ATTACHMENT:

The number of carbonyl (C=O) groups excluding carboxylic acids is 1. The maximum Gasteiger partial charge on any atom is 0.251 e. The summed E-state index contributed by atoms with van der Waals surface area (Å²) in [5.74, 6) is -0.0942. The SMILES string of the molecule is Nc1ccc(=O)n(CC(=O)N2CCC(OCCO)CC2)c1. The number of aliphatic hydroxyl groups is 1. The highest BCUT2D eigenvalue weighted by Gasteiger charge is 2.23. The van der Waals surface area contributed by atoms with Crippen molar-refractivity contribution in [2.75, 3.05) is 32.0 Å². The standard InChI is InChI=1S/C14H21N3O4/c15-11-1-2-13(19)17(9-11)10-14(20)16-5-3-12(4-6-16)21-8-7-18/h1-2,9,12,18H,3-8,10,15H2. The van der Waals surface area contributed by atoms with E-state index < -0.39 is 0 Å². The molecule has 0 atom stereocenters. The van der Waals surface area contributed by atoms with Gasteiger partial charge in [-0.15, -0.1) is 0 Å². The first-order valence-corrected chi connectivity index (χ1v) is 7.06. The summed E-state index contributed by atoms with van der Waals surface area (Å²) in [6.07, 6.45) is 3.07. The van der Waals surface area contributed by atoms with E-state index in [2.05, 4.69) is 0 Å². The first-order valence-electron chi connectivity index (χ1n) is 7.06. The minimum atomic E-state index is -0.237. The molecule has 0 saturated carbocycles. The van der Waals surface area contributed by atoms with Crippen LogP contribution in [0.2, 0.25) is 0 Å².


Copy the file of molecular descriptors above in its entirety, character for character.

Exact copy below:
The number of carbonyl (C=O) groups excluding carboxylic acids is 1. The maximum Gasteiger partial charge on any atom is 0.251 e. The summed E-state index contributed by atoms with van der Waals surface area (Å²) in [5.74, 6) is -0.0942. The SMILES string of the molecule is Nc1ccc(=O)n(CC(=O)N2CCC(OCCO)CC2)c1. The number of aliphatic hydroxyl groups is 1. The highest BCUT2D eigenvalue weighted by Gasteiger charge is 2.23. The van der Waals surface area contributed by atoms with Crippen molar-refractivity contribution in [2.75, 3.05) is 32.0 Å². The standard InChI is InChI=1S/C14H21N3O4/c15-11-1-2-13(19)17(9-11)10-14(20)16-5-3-12(4-6-16)21-8-7-18/h1-2,9,12,18H,3-8,10,15H2. The van der Waals surface area contributed by atoms with E-state index < -0.39 is 0 Å². The molecule has 0 atom stereocenters. The van der Waals surface area contributed by atoms with Gasteiger partial charge in [-0.15, -0.1) is 0 Å². The first-order valence-corrected chi connectivity index (χ1v) is 7.06. The summed E-state index contributed by atoms with van der Waals surface area (Å²) in [6.07, 6.45) is 3.07. The van der Waals surface area contributed by atoms with E-state index in [2.05, 4.69) is 0 Å². The first-order valence-electron chi connectivity index (χ1n) is 7.06. The minimum atomic E-state index is -0.237. The molecule has 0 saturated carbocycles. The van der Waals surface area contributed by atoms with Crippen LogP contribution in [0.2, 0.25) is 0 Å².